Shafkat Anowar/AP

Under the policy, Alvarez’s pursuit apparently would not have been allowed for two key reasons. First, when police chased him for a traffic violation, they knew who he was and where he lived, Cook County State’s Attorney Kim Foxx told reporters in March when she announced that the officers involved in the two shootings would not be charged. . Second, officers can no longer chase people suspected of the type of misdemeanor that led to the chase on foot.

The policy includes a number of circumstances in which an officer must call off a pursuit, including a requirement that the pursuit must end if a third party is injured and needs immediate medical care that no one else can provide. If officers realize they don’t know exactly where they are, which is possible in a chaotic situation where they are running through alleys and between houses, they should stop. And if they can’t communicate with other officers, because they drop their radios or for another reason, they must stop.

The policy also reminds officers that neither they nor their supervisors will be criticized or penalized for deciding against a foot pursuit or calling off one, the importance of a law professor who has studied the department and was part of a legal team that fought successfully against the city for its refusal to release video of a police shooting said it cannot be overstated.

“How do you change the culture that you have to go after those bad guys no matter what, no matter how dangerous they are to everyone around you?” said University of Chicago law professor Craig Futterman. “You create policies that mean you can’t be disciplined, reprimanded, or criticized for following a policy and not engaging in an inherently dangerous act.”

Officers are also prohibited from provoking pursuits, such as employing a tactic in which they speed through their patrols toward a group of people, stop suddenly and jump “with the intent of stopping any fleeing group.”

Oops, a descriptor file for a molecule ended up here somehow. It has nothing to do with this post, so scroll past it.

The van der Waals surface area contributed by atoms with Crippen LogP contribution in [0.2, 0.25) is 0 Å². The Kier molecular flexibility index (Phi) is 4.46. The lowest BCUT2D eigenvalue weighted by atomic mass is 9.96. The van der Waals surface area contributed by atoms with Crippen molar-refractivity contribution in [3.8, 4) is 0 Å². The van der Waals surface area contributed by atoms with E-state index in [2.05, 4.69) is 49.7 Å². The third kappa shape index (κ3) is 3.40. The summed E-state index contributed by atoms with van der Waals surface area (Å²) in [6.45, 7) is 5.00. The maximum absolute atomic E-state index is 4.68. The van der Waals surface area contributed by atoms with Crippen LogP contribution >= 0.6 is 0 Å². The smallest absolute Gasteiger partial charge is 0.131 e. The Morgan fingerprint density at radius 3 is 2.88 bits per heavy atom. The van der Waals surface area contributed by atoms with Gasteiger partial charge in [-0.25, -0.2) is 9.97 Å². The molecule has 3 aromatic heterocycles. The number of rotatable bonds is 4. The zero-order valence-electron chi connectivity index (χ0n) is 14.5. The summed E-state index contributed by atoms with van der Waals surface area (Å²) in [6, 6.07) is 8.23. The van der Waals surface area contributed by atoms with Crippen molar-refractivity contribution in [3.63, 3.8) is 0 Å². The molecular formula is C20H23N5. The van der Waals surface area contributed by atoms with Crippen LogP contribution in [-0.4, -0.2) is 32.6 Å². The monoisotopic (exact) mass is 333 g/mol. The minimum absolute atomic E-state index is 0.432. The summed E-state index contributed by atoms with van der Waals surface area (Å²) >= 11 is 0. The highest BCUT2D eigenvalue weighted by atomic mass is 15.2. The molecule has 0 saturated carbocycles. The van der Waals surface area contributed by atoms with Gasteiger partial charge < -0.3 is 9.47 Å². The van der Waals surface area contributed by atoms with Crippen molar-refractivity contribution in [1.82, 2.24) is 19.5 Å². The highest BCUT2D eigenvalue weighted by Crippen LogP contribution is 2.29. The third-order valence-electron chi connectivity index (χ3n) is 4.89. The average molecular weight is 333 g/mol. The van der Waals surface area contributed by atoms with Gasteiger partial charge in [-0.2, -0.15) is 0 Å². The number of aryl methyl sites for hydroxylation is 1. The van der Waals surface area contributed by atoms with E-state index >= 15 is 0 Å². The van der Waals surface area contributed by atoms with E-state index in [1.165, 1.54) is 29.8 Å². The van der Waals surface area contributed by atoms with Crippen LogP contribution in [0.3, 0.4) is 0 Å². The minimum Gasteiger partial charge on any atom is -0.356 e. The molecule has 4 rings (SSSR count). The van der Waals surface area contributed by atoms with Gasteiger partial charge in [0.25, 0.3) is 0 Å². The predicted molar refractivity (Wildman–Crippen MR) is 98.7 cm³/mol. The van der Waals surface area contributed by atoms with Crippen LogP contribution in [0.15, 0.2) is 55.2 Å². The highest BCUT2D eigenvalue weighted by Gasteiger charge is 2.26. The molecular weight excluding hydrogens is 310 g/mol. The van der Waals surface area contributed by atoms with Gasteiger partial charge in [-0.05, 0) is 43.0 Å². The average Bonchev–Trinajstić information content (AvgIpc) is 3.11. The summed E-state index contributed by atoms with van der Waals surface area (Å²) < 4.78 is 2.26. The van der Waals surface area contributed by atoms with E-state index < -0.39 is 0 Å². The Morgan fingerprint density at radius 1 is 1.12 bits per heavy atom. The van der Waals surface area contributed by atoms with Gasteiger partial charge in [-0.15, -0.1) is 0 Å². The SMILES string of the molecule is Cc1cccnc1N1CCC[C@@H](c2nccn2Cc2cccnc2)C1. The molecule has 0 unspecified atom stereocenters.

The city has been waiting for a policy since long before the shootings of Toledo and Álvarez.

Five years ago, the US Department of Justice issued a scathing report that said too many police chases in the city were unnecessary or ended with officers shooting people they weren’t supposed to shoot. And three years ago, a judge signed a consent decree that included a requirement to adopt a foot pursuit policy.

The city also had plenty of evidence about the dangers of foot chases, including a Chicago Tribune investigation that found that a third of the city’s police shootings between 2010 and 2015 involved someone injured or killed during a foot chase.

Police officials have denied any suggestion they have been dragging their feet, saying the department has met deadlines.

But Chicago has not taken the lead on the issue, with other major cities like Baltimore, Philadelphia and Portland, Oregon, having already implemented foot pursuit policies, and Futterman said the department has resisted following suit for years despite to know how dangerous foot chases can be. .

Still, he praised the department.

“Lives have been lost and having a (foot chase policy) and having one that has some teeth … will save lives,” he said.